“Mr. Holman however, insists to all his friends that he is entirely innocent of this charge – that he did not take any of this liquor out of the jail and that none of it was taken with his consent or connivance.”

Throughout the summer, Holman campaigned while he was under indictment. Then as the election neared, he received bad news, as the Courier reported on Oct. 7, “Judge Gallagher this week announced the trial of the indictment against former Sheriff Joseph L. Holman, of Lakewood, who is also Republican candidate for Sheriff in November election, was set for Thursday next, October 13.

“There are four counts in the indictment against Holman. All of the four ... are based upon the fact that he was Sheriff of Ocean County, an officer of the state. The first charges that he did willfully maliciously and unlawfully embezzle the said 42 cases of whiskey, the property of the state, with intent to defraud the state.”

The next day the Asbury Park Press reported that there might be a technicality that would save Holman from the embarrassment of a trial on the eve of the election.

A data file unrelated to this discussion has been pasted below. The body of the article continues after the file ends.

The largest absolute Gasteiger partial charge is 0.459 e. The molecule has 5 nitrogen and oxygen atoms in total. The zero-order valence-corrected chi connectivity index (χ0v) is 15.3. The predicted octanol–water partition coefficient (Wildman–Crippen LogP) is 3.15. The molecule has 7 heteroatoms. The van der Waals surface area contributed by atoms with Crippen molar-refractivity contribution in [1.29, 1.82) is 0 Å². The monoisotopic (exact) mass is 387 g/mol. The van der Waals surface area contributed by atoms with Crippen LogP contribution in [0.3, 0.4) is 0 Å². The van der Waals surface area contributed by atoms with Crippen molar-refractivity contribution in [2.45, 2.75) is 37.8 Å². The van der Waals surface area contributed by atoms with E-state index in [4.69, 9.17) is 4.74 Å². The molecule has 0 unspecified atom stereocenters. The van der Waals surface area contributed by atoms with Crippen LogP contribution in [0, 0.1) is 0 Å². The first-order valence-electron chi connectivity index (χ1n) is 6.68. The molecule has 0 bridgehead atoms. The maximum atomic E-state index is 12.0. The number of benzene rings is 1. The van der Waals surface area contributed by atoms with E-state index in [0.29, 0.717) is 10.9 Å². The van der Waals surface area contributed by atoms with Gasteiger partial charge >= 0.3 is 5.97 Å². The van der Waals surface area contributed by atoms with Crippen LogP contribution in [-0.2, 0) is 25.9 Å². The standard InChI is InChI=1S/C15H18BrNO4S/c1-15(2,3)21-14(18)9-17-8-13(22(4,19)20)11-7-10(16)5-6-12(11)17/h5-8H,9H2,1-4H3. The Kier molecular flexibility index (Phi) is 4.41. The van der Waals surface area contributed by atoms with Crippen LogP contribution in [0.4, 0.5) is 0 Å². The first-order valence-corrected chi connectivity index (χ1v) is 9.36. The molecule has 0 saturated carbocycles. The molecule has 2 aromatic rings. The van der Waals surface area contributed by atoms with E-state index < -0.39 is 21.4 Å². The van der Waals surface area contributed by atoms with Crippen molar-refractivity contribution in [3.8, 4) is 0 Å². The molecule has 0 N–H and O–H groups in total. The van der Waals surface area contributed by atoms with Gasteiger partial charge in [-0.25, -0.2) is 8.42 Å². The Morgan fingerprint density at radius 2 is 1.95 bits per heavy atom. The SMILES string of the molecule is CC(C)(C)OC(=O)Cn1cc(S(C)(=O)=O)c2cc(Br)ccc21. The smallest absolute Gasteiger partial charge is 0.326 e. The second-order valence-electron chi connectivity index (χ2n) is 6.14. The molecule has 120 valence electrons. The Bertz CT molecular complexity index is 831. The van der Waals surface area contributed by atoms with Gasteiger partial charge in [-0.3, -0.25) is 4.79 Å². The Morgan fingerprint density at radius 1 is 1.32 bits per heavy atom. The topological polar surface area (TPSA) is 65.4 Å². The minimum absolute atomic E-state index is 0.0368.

“There seems now to be good reason to believe that a motion will be entered by M. Jayne for a nolle pro, due to the fact that the indictment charges Sheriff Holman embezzled the liquor from the jail on Nov. 12, when as a matter of fact the sheriff had retired from the office the day before.

“This fact has been known to the Republican leaders for 6 weeks but was not made public until Friday.”

In the Toms River courthouse, the trial began on Oct. 13. According to the Press, “The case has aroused the entire county as no other case has done in recent years, and a capacity crowd was in attendance at the opening. Sheriff Grant called in all the constables of the county and impressed several citizens in as special deputies to see that order is preserved.”

Before the trial even began, the drama started.

“Wilfred H. Jayne, prosecutor at the time Holman was sheriff, and attorney for the defense, moved to have the indictment quashed on the ground that one count was faulty, in that it gives the date of his alleged refusal to turn the whisky over to his successor as the day following that on which the office changed hands.

“Prosecutor James Mercer Davis, however, argued that the case should be tried because the first count in the indictment, that accusing the former sheriff of the actual embezzlement, was perfectly constructed.”

The next day the Press reported, “Judge Gallagher handed down his decision at 10.30, court had convened at 10. The opinion was read by the judge’s stenographer, but not, however, until the jury had been dismissed. It was explained that the court did not wish the jury to hear the opinion. No reason was given for this.”